Jack Lindsay’s Historical Writings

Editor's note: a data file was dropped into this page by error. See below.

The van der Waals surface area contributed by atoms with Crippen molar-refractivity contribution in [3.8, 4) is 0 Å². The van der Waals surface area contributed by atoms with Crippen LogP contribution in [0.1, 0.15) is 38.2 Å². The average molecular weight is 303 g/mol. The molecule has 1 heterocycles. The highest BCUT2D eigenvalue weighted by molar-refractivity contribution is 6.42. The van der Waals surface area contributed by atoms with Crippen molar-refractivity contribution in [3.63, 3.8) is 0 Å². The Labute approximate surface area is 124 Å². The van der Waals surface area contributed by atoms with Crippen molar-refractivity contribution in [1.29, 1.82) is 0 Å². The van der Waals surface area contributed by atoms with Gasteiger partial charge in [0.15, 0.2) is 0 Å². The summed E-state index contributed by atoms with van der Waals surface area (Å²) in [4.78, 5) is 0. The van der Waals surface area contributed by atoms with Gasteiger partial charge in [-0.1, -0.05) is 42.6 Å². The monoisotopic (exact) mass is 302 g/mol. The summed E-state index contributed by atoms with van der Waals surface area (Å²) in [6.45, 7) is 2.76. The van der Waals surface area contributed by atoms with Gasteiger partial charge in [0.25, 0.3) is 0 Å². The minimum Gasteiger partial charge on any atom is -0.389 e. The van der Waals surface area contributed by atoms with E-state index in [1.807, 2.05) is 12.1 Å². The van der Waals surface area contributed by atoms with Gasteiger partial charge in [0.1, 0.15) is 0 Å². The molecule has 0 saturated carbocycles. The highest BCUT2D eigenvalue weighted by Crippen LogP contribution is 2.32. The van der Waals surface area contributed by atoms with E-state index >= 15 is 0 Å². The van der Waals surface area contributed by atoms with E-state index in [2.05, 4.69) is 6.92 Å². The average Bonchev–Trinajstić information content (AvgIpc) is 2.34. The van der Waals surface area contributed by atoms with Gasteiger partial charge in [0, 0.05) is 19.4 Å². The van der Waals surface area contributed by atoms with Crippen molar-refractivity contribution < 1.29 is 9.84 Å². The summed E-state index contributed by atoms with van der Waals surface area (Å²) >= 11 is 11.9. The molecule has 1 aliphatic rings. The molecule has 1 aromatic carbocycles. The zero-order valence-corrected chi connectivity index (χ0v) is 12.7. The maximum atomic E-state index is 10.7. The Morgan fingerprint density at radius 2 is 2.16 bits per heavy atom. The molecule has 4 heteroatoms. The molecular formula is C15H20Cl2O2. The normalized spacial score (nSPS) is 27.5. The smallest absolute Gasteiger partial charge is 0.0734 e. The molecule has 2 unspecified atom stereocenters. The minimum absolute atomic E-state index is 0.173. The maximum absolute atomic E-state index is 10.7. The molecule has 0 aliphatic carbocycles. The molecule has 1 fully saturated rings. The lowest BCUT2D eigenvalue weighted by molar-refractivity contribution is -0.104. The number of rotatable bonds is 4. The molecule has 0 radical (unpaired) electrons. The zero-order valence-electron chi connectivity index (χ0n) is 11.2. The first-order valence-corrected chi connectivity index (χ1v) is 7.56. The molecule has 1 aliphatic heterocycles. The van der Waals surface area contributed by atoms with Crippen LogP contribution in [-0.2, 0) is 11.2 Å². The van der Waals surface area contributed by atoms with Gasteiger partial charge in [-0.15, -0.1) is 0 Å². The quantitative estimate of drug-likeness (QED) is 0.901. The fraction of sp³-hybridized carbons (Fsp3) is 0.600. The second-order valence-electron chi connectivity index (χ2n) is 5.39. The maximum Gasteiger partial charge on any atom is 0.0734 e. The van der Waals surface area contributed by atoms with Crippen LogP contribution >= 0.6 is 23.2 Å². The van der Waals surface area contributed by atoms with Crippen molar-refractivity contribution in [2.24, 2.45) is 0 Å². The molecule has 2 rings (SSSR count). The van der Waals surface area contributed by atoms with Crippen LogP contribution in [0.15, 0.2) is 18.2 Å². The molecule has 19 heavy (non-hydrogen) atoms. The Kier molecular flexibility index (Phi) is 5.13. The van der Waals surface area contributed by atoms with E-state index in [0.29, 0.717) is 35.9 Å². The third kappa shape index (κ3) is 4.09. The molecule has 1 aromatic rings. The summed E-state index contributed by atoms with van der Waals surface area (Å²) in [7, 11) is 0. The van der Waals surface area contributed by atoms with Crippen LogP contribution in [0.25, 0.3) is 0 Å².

Jack Lindsay was intensely aware of the past. In his wandering, hand-to-mouth years of the 1930s, he recalled wanting urgently ‘to grow roots. Within a week at any new place I had ransacked the public library for histories, records and so on, and had begun to feel a little local patriotism’ (Life Rarely Tells 723). When Lindsay ﬁnally settled, to live in a medieval cottage in the village of Castle Hedingham in Essex dominated by an imposing twelfth-century Norman keep, he joined the local archaeological society, published a book on British archaeology (Discovery of Britain), and wrote another on the history of the locality. He collected shards of Roman and Anglo-Saxon pottery from digs, labelled them, and stored them in the garage.2 Greco-Roman civilisation and seventeenth- to nineteenth-century Britain were the chief hubs of Lindsay’s historical imagination, but he also made incursions into ancient Egypt, medieval England, and nineteenth- century Australia and France. He was particularly interested in periods of conflict and rebellion, ‘with points of social explosion, with the causes of mass movements, the relation of individual aims to the larger whole which is seen only in refracted or distorted ways’ (Life Rarely Tells 717).